March 3, 2008


Harvard Wants America to Sleep Better and Contributes New Interactive Website

‘Health Sleep’ aimed at helping people better understand sleep

Feb. 27, 2008


Three New Studies Focus on Problems in Sleeping for Senior Citizens

Respiratory disturbances, periodic leg movement with cognitive impairment, and benefits of daytime nap are explored

Feb. 1, 2008


Reducing or Increasing Sleep Leads to More Deaths from Different Causes

Sleep Medicine group offers tips on how to get a good night’s sleep - Dec. 3, 2007


Risk of Death Doubles from Too Little or Too Much Sleep Says British Study

NIH says senior citizens should know sleep problems not a normal part of aging - Sept. 24, 2007


Ohio Scientists Pushing Blue-Blocking Glasses, Lights to Improve Sleep

Website says if glasses don't improve sleep, return them within 30 days and money will be refunded

By Tucker Sutherland, editor - Nov. 13, 2007


Senior Citizens Toss and Turn with Many Sleep Problems that Come with Aging

Many older people may not be getting enough sleep for healthy aging - Aug. 14, 2007


Geriatric Conditions May Hinder Half of All Senior Citizens in Daily Activities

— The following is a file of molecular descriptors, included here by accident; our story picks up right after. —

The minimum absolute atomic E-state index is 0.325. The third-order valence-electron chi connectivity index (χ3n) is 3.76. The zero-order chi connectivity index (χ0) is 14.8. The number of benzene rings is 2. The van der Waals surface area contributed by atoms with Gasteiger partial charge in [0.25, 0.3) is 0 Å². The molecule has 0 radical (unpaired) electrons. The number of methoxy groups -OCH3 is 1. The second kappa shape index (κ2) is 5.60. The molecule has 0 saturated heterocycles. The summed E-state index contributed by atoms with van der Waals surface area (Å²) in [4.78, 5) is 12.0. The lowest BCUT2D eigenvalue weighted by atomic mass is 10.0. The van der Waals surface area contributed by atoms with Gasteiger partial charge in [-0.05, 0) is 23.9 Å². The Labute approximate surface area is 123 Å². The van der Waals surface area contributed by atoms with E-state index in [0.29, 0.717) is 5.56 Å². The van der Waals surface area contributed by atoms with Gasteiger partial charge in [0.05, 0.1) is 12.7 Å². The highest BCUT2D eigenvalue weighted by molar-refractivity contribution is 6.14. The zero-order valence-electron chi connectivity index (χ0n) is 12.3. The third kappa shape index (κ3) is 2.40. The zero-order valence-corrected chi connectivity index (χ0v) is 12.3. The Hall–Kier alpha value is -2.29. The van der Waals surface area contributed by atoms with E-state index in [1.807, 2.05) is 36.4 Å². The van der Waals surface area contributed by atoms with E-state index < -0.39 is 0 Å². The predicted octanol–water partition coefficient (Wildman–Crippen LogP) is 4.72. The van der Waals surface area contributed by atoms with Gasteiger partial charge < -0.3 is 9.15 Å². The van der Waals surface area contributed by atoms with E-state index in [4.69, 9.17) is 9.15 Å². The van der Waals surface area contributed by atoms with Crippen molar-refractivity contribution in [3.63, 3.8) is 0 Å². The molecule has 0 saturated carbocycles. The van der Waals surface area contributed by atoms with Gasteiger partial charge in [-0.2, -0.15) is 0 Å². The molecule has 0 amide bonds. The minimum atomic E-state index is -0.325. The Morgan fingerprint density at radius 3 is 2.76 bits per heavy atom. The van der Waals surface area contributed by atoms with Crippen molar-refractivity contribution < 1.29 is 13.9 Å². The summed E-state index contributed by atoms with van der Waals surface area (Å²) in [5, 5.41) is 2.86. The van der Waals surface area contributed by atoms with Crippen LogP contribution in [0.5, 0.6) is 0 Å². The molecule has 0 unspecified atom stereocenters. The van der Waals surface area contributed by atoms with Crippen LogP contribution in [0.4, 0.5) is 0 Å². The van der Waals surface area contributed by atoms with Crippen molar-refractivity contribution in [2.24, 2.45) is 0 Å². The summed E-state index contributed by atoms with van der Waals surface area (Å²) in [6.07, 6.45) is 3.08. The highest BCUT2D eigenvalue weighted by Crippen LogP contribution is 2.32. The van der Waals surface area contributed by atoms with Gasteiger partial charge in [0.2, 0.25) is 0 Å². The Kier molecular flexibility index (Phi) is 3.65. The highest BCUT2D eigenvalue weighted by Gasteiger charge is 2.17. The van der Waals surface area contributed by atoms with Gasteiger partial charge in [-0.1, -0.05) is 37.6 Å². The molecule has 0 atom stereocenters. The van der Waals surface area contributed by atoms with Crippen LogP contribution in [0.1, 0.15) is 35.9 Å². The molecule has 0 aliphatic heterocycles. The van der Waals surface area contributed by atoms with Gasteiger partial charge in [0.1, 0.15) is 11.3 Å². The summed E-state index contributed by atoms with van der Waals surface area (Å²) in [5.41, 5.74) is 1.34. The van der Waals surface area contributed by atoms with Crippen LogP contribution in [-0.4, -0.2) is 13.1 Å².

Same level of dependency as older patients with chronic diseases - Aug. 8, 2007


Kicking Spouse in Bed at Night Can Now Be Blamed on Your Genes


Gene found responsible for Restless Legs Syndrome affecting 10% of senior citizens - July 19, 2007

Sleep Problems Among the Elderly Linked to Suicide Risk

Many older adults get less sleep than needed due to trouble falling asleep - June 14, 2007


Sleep Disruption Linked to Increased Cardiovascular Risk

Certain sleep disruptions such as obstructive sleep apnea known to convey extensive cardiovascular risk - March 30, 2007


Mistake for Doctors to Neglect Insomnia Treatment in Older Patients

Excessive daytime sleepiness is best predictor of poor health

January 3, 2007


Tips for Senior Citizens to Get a Good Nights Sleep Offered by Longevity Center

New report issued: The Role of Sleep In Healthy Aging

December 7, 2006


Sleep Studies of Older People Find Behavioral Treatment Helps Insomnia; Women Endangered by Restless Legs

October 2, 2006


Sleep Evaluation Should be Routine Medical Care Says Editorial

September 18, 2006


Advice for Senior Citizens on Finding a Good Night's Sleep

Research finds that sleep problems grow with the accumulation of illnesses, not years.

September 18, 2006